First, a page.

“Flirting is NOT an invitation to touching. You know what is an invitation to touching? Being invited to touch ... with words.”

I recently received that comment from a woman, and I thought long and hard about whether to reply at all, this being such a very delicate subject. Any response is likely to blow up in my face, and I am not fond of being hoist with my own petard. But fools rush in, as they say ...

Let's be honest, boys and girls, we are bombarded – all day, every day – with images that convey very unsubtle sexual messages without a word being said. Indeed, much of advertising is based on just such images. Nothing new, of course, as the TV series Mad Men made all too clear. The game, then as now, was/is just how far to push the envelope, while maintaining plausible deniability.

In many ways, the mating game follows that same pattern. The Beatles "I Wanna Hold Your Hand" aside, the game of love (and lust) is all too often a mine-field filled with unspoken signals. Or to borrow another musical reference "I thought that you'd want what I want" followed of course by "so sorry, my dear".

Fitting, I suppose, that “Send in the Clowns” leads me to Al Franken.

· · ·

The Franken/Tweeden Affair is informative in many ways, context for starters. The events occurred, after all, on a USO tour, tours that are notorious for their thinly-disguised – or more honestly, undisguised – sexual nature. The audience is mostly horny young males just past adolescence, and the powers that be are only too happy to supply them with what they think they need – half-dressed babes, bawdy humor and sexual innuendo (and that's putting it way too mildly).

Take the sainted Bob Hope – please, as Henny Youngman would say. There's a reason Hope showed up on these tours with the likes of Jayne Mansfield and Marilyn Monroe, and it wasn't for their acting talent. Hope's ribald cracks left no doubt about that:

"Marilyn Monroe may not be able to make banana cream pie, but she can sure make my banana cream."

Bob: "Let's play television."
Marilyn: "How do we do that?"
Bob: "I twirl your knobs, and you watch my antenna spring up."

The tour in question carried on in that not-so-proud tradition, with Franken providing the raunchy punch lines and Leann Tweeden and the Dallas Cheerleaders providing the pulchritude – and it's a safe bet the soldiers were there to admire the cheerleaders' rear-ends, not their routines. I know I'll catch hell for saying this, but if women don't want to be treated like sexual objects, maybe they should stop behaving like them.

To that point, video from the event shows Leann Tweeden suggestively (some would say lewdly) rubbing herself all over the country singer and members of the band. Gotta ask before you touch? Well, did she ask before she touched? Obviously no. Did Franken mistake Tweeden's suggestive behavior as a signal he could behave likewise? Obviously yes.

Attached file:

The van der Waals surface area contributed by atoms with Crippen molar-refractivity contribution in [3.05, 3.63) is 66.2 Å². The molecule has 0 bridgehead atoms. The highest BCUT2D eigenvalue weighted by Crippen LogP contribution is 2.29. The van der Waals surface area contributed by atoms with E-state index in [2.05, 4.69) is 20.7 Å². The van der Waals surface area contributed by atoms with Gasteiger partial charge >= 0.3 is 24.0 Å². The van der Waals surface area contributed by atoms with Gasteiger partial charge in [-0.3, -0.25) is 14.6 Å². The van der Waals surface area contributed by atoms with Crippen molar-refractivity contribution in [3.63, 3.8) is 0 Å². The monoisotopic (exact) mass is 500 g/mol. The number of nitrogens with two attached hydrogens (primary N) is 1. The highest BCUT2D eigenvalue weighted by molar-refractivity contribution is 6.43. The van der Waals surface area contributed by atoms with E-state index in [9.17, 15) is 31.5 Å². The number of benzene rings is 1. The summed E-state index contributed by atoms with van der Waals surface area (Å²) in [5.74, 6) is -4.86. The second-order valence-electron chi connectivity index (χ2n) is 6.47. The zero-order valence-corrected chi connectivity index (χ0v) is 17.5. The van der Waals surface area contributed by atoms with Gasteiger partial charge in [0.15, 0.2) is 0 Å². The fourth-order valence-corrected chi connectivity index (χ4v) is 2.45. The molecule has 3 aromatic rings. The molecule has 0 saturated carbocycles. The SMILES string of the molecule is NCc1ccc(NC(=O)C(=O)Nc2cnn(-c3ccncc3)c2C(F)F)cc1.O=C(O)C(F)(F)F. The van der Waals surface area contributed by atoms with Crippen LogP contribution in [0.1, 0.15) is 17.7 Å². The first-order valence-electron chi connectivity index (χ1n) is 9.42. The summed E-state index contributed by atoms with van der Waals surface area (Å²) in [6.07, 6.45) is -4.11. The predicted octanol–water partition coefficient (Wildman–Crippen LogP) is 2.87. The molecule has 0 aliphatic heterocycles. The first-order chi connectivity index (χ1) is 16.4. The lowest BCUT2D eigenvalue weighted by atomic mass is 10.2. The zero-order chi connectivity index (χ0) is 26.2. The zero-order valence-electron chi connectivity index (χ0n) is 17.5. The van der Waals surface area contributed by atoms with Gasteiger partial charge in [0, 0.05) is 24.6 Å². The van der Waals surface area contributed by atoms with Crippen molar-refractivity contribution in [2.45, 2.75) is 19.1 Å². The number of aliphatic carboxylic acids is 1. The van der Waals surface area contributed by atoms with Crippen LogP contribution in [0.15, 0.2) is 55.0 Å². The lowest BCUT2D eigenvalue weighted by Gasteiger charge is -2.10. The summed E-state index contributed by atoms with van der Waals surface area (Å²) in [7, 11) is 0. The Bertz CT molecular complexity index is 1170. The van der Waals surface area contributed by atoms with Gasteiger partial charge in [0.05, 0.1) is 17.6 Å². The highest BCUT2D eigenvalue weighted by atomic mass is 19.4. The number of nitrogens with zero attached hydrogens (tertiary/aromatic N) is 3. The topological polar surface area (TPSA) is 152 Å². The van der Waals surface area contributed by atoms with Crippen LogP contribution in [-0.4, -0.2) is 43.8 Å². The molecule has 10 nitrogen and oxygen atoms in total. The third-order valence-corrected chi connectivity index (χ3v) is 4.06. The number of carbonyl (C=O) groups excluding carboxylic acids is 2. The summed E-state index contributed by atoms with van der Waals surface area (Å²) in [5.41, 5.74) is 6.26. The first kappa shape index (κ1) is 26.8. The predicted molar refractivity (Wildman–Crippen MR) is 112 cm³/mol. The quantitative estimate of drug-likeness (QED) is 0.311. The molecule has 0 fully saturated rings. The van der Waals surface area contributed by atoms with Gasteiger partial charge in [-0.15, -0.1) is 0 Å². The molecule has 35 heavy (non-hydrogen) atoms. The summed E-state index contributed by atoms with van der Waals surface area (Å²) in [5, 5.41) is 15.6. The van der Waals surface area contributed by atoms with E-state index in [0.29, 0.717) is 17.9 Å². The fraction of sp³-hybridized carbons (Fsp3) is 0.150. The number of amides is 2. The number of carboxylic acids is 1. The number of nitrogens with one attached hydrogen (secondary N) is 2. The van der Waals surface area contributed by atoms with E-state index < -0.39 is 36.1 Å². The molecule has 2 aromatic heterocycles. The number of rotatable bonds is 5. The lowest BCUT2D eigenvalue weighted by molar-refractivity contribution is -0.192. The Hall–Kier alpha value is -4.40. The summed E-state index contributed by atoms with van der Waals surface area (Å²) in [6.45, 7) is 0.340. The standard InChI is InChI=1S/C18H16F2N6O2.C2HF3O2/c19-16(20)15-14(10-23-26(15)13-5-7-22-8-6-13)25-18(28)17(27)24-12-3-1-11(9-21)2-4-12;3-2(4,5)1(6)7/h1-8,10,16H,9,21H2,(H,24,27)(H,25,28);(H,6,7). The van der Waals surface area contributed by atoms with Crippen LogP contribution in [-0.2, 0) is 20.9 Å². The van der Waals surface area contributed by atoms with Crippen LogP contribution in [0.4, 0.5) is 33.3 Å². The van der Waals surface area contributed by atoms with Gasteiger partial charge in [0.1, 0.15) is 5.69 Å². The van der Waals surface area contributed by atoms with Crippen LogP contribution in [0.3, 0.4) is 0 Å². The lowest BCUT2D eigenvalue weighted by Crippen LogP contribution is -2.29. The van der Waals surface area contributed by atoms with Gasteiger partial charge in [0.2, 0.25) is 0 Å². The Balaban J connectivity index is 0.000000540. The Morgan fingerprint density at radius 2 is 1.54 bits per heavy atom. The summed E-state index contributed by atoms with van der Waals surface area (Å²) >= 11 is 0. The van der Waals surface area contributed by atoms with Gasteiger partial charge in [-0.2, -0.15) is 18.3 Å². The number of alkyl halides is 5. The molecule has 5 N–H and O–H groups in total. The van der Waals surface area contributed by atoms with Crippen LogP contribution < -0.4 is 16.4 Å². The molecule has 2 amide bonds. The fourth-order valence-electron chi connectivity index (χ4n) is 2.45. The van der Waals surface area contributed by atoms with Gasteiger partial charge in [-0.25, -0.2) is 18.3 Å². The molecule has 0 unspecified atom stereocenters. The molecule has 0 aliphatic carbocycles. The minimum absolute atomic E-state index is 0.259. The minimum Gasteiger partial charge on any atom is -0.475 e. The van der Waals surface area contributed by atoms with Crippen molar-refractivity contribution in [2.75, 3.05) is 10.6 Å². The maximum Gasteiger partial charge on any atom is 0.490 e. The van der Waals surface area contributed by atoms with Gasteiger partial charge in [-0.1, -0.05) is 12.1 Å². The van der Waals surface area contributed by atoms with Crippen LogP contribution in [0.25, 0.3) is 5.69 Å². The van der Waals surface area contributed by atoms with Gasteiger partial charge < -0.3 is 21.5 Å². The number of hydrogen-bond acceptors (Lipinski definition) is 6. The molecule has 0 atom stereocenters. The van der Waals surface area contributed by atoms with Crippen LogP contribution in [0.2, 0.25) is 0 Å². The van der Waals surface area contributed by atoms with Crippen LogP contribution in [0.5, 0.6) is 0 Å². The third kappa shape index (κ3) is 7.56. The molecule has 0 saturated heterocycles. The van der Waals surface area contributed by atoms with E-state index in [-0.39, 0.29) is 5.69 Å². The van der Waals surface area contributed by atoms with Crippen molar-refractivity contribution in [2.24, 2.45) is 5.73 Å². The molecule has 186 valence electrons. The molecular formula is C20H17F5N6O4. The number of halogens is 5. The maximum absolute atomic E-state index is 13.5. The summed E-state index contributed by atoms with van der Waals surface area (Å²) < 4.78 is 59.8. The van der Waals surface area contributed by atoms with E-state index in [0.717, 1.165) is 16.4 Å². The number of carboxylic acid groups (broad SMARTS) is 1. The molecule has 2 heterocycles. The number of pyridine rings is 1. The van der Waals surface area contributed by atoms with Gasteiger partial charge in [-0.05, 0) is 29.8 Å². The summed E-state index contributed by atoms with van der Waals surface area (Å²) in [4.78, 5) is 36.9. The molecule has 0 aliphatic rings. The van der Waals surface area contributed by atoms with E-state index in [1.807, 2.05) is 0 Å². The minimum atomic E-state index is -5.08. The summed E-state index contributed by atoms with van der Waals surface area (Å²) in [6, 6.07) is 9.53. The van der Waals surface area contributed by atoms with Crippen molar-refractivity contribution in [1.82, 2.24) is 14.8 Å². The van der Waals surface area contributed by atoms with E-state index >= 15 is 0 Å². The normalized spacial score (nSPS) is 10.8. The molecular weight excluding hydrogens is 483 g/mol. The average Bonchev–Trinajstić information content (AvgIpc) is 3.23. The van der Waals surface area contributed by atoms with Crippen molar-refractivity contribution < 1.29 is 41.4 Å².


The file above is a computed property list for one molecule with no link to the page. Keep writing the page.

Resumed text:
I hope someone can explain to me why is it okay for Tweeden to behave as she did, and not okay for Franken to follow her example. I'm sure someone will try, but this seems like a clear double standard to me. And yes, I know women have suffered under a double standard for a very long time. But is the aim here revenge or a new standard? And another double standard is no standard at all.

To a lot of us – even a lot of women I know – the Franken/Tweeden matter was something of a tempest in a teapot, a minor kerfuffle he would likely have survived politically, if it had been an isolated incident – but it wasn't. And that, in my opinion, is one measure of how these things should be judged. Was it a lapse in judgment or was it a pattern of behavior?

Bottom line? Franken got what he deserved, but at least he had the decency to own up to his behavior and apologize sincerely and profusely:

“The first thing I want to do is apologize: to Leann, to everyone else who was part of that tour, to everyone who has worked for me, to everyone I represent, and to everyone who counts on me to be an ally and supporter and champion of women. There’s more I want to say, but the first and most important thing – and if it’s the only thing you care to hear, that’s fine – is: I’m sorry.I respect women. I don’t respect men who don’t. And the fact that my own actions have given people a good reason to doubt that makes me feel ashamed.

But I want to say something else, too. Over the last few months, all of us – including and especially men who respect women – have been forced to take a good hard look at our own actions and think (perhaps, shamefully, for the first time) about how those actions have affected women. For instance, that picture. I don’t know what was in my head when I took that picture, and it doesn’t matter. There’s no excuse. I look at it now and I feel disgusted with myself. It isn’t funny. It’s completely inappropriate.

It’s obvious how Leann would feel violated by that picture. And, what’s more, I can see how millions of other women would feel violated by it – women who have had similar experiences in their own lives, women who fear having those experiences, women who look up to me, women who have counted on me.”

· · ·

Contrast that heartfelt apology with Roy Moore's denial and accusations that all his accusers are lying and part of some liberal plot to destroy him and Christianity. Well, if this Latter-Day Pharisee was a Christian, he would fall down on his knees, confess his sins, and beg forgiveness from his accusers and his God. But he's not a Christian – he's just another religious huckster, in a long line of religious hucksters.

Some will charge that bringing up Moore distracts from the matter at hand. I beg to differ. The glaring difference between Moore and Franken illustrates a point I've tried to make here and elsewhere. As comforting as it might be to flatly state that any and all such behavior, including any and all unwanted touching, should be harshly punished, common sense rightly says the punishment ought to fit the crime.

If touching a woman without voiced permission is the new unwritten law, I plead guilty here and now and throw myself on the mercy of the court. My crime? When a woman extends her hand for me to shake, I take that as a signal I'm allowed to touch her hand without a word being spoken between us. Indeed, in some casual social circumstances, I sometimes lightly kiss her hand instead of shaking it.